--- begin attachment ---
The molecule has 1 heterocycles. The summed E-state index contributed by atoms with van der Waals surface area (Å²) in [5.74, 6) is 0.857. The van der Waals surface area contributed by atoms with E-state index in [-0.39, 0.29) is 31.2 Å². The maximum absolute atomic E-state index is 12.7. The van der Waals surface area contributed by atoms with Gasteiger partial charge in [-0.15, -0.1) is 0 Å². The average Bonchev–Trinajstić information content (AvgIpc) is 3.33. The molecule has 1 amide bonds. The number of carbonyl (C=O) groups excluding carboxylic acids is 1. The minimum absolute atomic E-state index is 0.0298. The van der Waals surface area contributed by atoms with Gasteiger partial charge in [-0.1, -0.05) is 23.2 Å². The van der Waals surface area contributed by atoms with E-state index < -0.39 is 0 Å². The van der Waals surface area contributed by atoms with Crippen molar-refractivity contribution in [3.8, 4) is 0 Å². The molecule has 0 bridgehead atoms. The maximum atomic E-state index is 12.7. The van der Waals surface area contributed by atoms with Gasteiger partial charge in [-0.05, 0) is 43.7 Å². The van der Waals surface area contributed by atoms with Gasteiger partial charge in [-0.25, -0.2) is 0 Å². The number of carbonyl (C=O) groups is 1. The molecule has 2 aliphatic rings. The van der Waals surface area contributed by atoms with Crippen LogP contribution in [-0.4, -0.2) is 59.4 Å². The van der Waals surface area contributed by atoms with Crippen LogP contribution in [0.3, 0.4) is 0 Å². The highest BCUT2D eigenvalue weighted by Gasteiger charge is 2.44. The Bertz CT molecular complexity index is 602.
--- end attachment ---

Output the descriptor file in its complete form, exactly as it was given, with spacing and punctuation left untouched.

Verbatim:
The molecule has 1 heterocycles. The summed E-state index contributed by atoms with van der Waals surface area (Å²) in [5.74, 6) is 0.857. The van der Waals surface area contributed by atoms with E-state index in [-0.39, 0.29) is 31.2 Å². The maximum absolute atomic E-state index is 12.7. The van der Waals surface area contributed by atoms with Gasteiger partial charge in [-0.15, -0.1) is 0 Å². The average Bonchev–Trinajstić information content (AvgIpc) is 3.33. The molecule has 1 amide bonds. The number of carbonyl (C=O) groups excluding carboxylic acids is 1. The minimum absolute atomic E-state index is 0.0298. The van der Waals surface area contributed by atoms with Gasteiger partial charge in [-0.1, -0.05) is 23.2 Å². The van der Waals surface area contributed by atoms with E-state index < -0.39 is 0 Å². The van der Waals surface area contributed by atoms with Crippen molar-refractivity contribution in [3.8, 4) is 0 Å². The molecule has 0 bridgehead atoms. The maximum atomic E-state index is 12.7. The van der Waals surface area contributed by atoms with Gasteiger partial charge in [-0.05, 0) is 43.7 Å². The van der Waals surface area contributed by atoms with Gasteiger partial charge in [-0.25, -0.2) is 0 Å². The number of carbonyl (C=O) groups is 1. The molecule has 2 aliphatic rings. The van der Waals surface area contributed by atoms with Crippen LogP contribution in [-0.4, -0.2) is 59.4 Å². The van der Waals surface area contributed by atoms with Crippen LogP contribution in [0.3, 0.4) is 0 Å². The highest BCUT2D eigenvalue weighted by Gasteiger charge is 2.44. The Bertz CT molecular complexity index is 602.